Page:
Intel Developer Manual, Volume 3 contains this hardware event counter description: BACLEAR_FORCE_IQ Counts number of times a BACLEAR was forced by the Instruction Queue. The IQ is also responsible for providing conditional branch prediction direction based on a static scheme and dynamic data provided by the L2 Branch Prediction Unit. If the conditional branch target is not found in the Target Array and the IQ predicts that the branch is taken, then the IQ will force the Branch Address Calculator to issue a BACLEAR. Each BACLEAR asserted by the BAC generates approximately an 8 cycle bubble in the instruction fetch pipeline.   I have read several of the original Intel patents and they had detailed schematic diagrams showing the Branch Address Calculator (BAC) contains the actual static prediction logic. Could somebody please confirm/explain this? If its not the BAC, why would an instruction queue be doing static prediction?? (I know why the static prediction is done, I mean it seems o...
How branches in loop body affect the performance when unrolling?
By Peng Z.3
Hi, I want to know how the branches in loop body affect the performance when unrolling. So I do some tests. Code is in the attachment. Compiler: icc 15.0.3; options: -O3; platform: Ivy Bridge I5 3337U and Sandy Bridge E5-2670. I use the #pragma unroll(n) to unroll the innermost loop with different unroll facts, such as 2, 4 and 8. In both platforms, when unroll(8), the execute time increases nearly 100% than unroll(2)!  And I analysis the assembler code of the innermost loop. when unroll(8), the innermost loop body size is 288B, less than L1 I-cache (32KB), and has 58 non-branch instructions+17 condition branches. And when unroll(2), its body size is 71B, has 16 non-branch instructions+ 5 condition branches. So when unroll(8), it decreases more  loop overhead. And after unrolling, loop body is lesser than L1 I-cache, and the number of condition branches is also less than BTB(branch target buffer) capacities which has 4K entries. But why its execute time is more than unroll(2)? And I...
intel xeon hardware cache events not supported
By Jacob K.1
I am trying to use perf tool to measure performance on some program. For some reason perf stat doesn't support hardware cache events. I'm using intel xeon e5-2620 (haswell) processor. I read in some thread in this forum that the event codes might have been changed for this cpu and that is why perf doesn't support these events. I tried using perfmon2 to find the raw events but with no luck. Does anybody know how to find the correct raw events for hardware cache events for this cpu? I'm specifically interested in L1-dcache-loads and L1-dcache-stores but a generic solution will be better. I am using Linux version 3.0.101-0.47.52-default. thanks
RDPMC Fast Mode
By Georgi G.1
Hi all, I am currently writing a C++ class which measures performance using the RDPMC instruction. Everything works as expected, but I noticed in the manual that some of the processors support "fast" mode of the RDPMC instruction (reading only the lower 32 bits of the counter). When I try to do it on mine (i.e. switching the ECX[31]) the code produces seg fault. This mode is supported on processors with 40 bit counters and the counters on my machine are 48 bit. The model name of my processor is "Intel(R) Xeon(R) CPU W3580". I was wondering if there is some equivalent of this "fast" mode for different processors and if not if it's possible to reduce the number of cycles which this instruction takes (currently ~30 cycles). Thanks, Georgi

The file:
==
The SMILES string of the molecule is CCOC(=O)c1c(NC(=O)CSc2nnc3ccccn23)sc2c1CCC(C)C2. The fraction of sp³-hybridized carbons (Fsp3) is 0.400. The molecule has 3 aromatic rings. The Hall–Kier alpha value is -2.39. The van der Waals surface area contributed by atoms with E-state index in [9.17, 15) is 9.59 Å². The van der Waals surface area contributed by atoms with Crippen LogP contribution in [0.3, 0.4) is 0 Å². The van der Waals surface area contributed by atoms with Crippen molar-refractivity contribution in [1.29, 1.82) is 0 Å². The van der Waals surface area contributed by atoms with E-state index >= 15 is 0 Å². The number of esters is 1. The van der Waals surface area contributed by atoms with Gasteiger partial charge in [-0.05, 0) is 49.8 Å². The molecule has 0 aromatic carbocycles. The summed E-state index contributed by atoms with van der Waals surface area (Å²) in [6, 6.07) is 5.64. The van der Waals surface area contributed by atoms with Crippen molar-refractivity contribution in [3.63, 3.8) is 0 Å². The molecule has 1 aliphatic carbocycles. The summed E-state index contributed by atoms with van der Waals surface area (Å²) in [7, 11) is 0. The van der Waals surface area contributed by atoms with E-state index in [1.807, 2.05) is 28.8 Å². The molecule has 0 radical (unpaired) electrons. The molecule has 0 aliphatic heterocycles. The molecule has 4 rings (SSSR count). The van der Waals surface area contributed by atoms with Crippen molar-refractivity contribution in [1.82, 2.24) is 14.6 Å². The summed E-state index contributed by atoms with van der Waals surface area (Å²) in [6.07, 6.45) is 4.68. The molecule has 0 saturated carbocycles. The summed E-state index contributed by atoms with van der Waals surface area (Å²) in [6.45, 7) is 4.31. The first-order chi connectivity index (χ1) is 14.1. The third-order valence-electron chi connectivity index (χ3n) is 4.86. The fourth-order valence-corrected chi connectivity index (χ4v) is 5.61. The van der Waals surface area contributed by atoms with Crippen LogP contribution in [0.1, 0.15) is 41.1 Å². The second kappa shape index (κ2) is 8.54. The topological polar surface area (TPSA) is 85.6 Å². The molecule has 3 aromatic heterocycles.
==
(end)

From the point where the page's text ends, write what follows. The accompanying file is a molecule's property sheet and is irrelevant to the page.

DRAM Memory reads and writes
By Pramodkumar P.1
Hello All, I am using Intel core i7-2600 CPU with DDR3-1333 SDRAM. I want to calculate number of reads and writes from and to the DRAM memory respectively. I found the Model specific registers like UNC_DRAM_READ_CAS.CHx, UNC_DRAM_WRITE_CAS.CHx that are not supported on my system (64-ia-32-architectures-software-developer-system-programming-manual-325384.pdf).<!--break--> I also wish to calculate the number of activates and idle cycles after executing application. I used DRAMPower to get these values. However, it gives results only for trace files given in source code. PAPI also does not give these values. So, let me know if anyone is aware of getting these values.<!--break--> Thanks in advance.
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Using Intel® GPA to Check Power Usage
06/03/20130

Brad Hill of Intel talks about using Intel GPA to check application power usage. Learn how to use the GPA tool to analyze power consumption of graphics and CPU intensive applications. Learn more


Intel® Graphics Performance Analyzers 2012 R5 Overview
02/20/20130

Paul Lindberg talks about the Intel® Graphics Performance Analyzers 2012 R5 releases, and gives a preview of what will be coming in 2013 for GPA.


Software Performance Monitoring
08/24/20110

Software Performance Monitoring


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Software Performance Monitoring

Highlights from the Community Manager

On Jan 5, 2011, Intel launched the 2nd Generation Intel® Core™ processor family (formerly code-named Sandy Bridge) for laptops and PCs. The new processors have a revolutionary new architecture that combines the computing “brain,” or microprocessor, with a graphics engine on the same die for the very first time. New features include Intel® Insider™, Intel® Quick Sync Video, and a new version of the company's award-winning Intel® Wireless Display (WiDi), which now adds 1080p HD and content protection for those wishing to beam premium HD content from their laptop screen to their TV.